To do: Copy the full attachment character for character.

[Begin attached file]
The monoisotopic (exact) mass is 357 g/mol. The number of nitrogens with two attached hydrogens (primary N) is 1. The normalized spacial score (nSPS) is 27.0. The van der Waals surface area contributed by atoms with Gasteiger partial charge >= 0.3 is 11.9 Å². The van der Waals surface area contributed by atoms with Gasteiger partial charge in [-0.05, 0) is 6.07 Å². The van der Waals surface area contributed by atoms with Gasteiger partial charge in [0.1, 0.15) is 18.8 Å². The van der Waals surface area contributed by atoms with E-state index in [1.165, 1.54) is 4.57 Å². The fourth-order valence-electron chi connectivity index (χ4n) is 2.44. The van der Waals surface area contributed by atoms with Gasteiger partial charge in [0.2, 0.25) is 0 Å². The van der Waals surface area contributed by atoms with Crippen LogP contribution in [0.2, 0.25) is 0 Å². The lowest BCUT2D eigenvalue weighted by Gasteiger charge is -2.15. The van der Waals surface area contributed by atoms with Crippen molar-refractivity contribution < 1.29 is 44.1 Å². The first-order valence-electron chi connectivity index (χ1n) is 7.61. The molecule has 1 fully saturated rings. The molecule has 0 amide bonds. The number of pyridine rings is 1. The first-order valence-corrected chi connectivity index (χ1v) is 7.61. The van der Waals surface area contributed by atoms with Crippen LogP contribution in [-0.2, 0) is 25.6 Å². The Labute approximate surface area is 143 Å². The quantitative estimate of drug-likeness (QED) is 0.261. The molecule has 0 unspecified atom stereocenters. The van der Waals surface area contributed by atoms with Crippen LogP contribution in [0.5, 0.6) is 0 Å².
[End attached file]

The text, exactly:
The monoisotopic (exact) mass is 357 g/mol. The number of nitrogens with two attached hydrogens (primary N) is 1. The normalized spacial score (nSPS) is 27.0. The van der Waals surface area contributed by atoms with Gasteiger partial charge >= 0.3 is 11.9 Å². The van der Waals surface area contributed by atoms with Gasteiger partial charge in [-0.05, 0) is 6.07 Å². The van der Waals surface area contributed by atoms with Gasteiger partial charge in [0.1, 0.15) is 18.8 Å². The van der Waals surface area contributed by atoms with E-state index in [1.165, 1.54) is 4.57 Å². The fourth-order valence-electron chi connectivity index (χ4n) is 2.44. The van der Waals surface area contributed by atoms with Gasteiger partial charge in [0.2, 0.25) is 0 Å². The van der Waals surface area contributed by atoms with Crippen LogP contribution in [0.2, 0.25) is 0 Å². The lowest BCUT2D eigenvalue weighted by Gasteiger charge is -2.15. The van der Waals surface area contributed by atoms with Crippen molar-refractivity contribution < 1.29 is 44.1 Å². The first-order valence-electron chi connectivity index (χ1n) is 7.61. The molecule has 1 fully saturated rings. The molecule has 0 amide bonds. The number of pyridine rings is 1. The first-order valence-corrected chi connectivity index (χ1v) is 7.61. The van der Waals surface area contributed by atoms with Crippen LogP contribution in [-0.2, 0) is 25.6 Å². The Labute approximate surface area is 143 Å². The quantitative estimate of drug-likeness (QED) is 0.261. The molecule has 0 unspecified atom stereocenters. The van der Waals surface area contributed by atoms with Crippen LogP contribution in [0.5, 0.6) is 0 Å².